As Seen on ‘Goodfellas’: A Wise Guy’s Amateur Art Criticism

The beloved scene at Tommy’s mother’s house features a painting based on a photo from "National Geographic."

Ray Liotta, Robert de Niro, Paul Sorvino, and Joe Pesci in Goodfellas (1990). Photo: Warner Bros. / Alamy Stock Photo.

As Seen On explores the paintings and sculptures that have made it to the big and small screensfrom a Bond villain’s heisted canvas to the Sopranos’ taste for Renaissance artworks. More than just set decor, these visual works play pivotal roles in on-screen narratives, when not stealing the show.

One of the most beloved works of American cinema, Martin Scorsese’s film Goodfellas (1990) is inspired by the story of American mobster Henry Hill (Ray Liotta), an associate of the Lucchese crime family who turned FBI informant. The film depicts historic real-life events like the $420,000 Air France robbery in 1967 and the $875,000 Lufthansa heist in 1978.

Amid all the dramatic proceedings, a painting makes a brief appearance, and when it does, the audience gets the benefit of some amateur art criticism from two of the main characters.

In the midst of a central plot development, mobsters Hill, Tommy DeVito (Joe Pesci), and Jimmy Conway (Robert DeNiro) stop in at the home of Tommy’s mother (played by Scorsese’s mother Catherine) on their way to bury a body, as you do. The trio explain that they’ve hit a deer on the road, but Ma has other things on her mind.

“Did Tommy ever tell you about my painting?” she asks the group. She then trots out a small canvas showing a man in a small boat with his two dogs, who face in opposite directions.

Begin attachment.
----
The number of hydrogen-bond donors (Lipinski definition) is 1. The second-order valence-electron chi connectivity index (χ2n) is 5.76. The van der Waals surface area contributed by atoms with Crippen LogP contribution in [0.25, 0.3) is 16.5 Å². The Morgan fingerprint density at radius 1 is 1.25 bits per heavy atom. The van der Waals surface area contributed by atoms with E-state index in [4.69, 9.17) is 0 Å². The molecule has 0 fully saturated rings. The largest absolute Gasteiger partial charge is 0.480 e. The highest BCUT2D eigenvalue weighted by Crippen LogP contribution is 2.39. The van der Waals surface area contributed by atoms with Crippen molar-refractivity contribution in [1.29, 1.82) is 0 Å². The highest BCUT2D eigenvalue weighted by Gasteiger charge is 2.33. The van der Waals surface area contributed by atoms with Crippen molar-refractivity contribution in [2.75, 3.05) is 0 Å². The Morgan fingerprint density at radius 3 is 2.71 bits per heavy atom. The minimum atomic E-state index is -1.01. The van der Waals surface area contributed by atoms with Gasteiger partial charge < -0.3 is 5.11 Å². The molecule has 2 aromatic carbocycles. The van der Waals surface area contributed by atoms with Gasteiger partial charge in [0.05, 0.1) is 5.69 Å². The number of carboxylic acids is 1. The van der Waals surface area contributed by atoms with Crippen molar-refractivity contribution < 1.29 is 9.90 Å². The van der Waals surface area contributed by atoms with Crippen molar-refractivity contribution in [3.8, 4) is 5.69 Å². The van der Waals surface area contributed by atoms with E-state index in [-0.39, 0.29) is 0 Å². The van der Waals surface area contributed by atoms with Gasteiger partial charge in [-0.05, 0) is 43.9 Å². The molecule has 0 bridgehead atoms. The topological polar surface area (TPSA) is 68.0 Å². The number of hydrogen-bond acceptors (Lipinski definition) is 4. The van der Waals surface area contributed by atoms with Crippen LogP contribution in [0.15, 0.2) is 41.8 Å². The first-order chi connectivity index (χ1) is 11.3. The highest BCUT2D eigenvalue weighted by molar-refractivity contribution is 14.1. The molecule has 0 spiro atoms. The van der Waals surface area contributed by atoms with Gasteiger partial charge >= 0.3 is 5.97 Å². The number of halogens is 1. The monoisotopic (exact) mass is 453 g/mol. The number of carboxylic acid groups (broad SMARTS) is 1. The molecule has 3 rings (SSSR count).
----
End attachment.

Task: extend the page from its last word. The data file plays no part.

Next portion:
What follows is a few lines of art appreciation that, for all its lack of sophistication, is totally riveting. 

“That’s beautiful,” Jimmy says.

“I like this one,” Tommy says. “One dog goes one way, and the other dog goes the other way.”

“One’s going east, and the other is going west. So what?” responds his mother.

“And this guy’s saying, ‘What do you want from me?’” Tommy adds. “Guy’s got a nice head of white hair, look how beautiful with the dog.”

“Looks like somebody we know,” Jimmy says, referring to the body in the mafiosi’s trunk.

“It’s him!” Tommy says, as the group cracks up.

As much as the painting might seem like it was dreamed up by the filmmakers, it in fact was based on a photograph by Adam Woolfitt from the November 1978 issue of National Geographic, where it was featured in a feature on the River Shannon in Ireland.

It depicts John Weaving, an advocate for the preservation of the river, and his dogs Brocky and Twiggy, in the very same opposing positions as seen in Tommy’s mother’s painting, which was created for the silver screen by none other than Pileggi’s mother.

The scene combines humor and pathological cruelty, something the film is known for, and in a testament to the talents of the actors, features dialogue that is almost entirely improvised.

As fans of the movie know, things don’t end up well for Tommy, who is ultimately executed by the mob. Alas: thus endeth his brief career as an art critic. It’s a shame. We would have liked to hear his commentary on, say, DIS’s Berlin Biennale.

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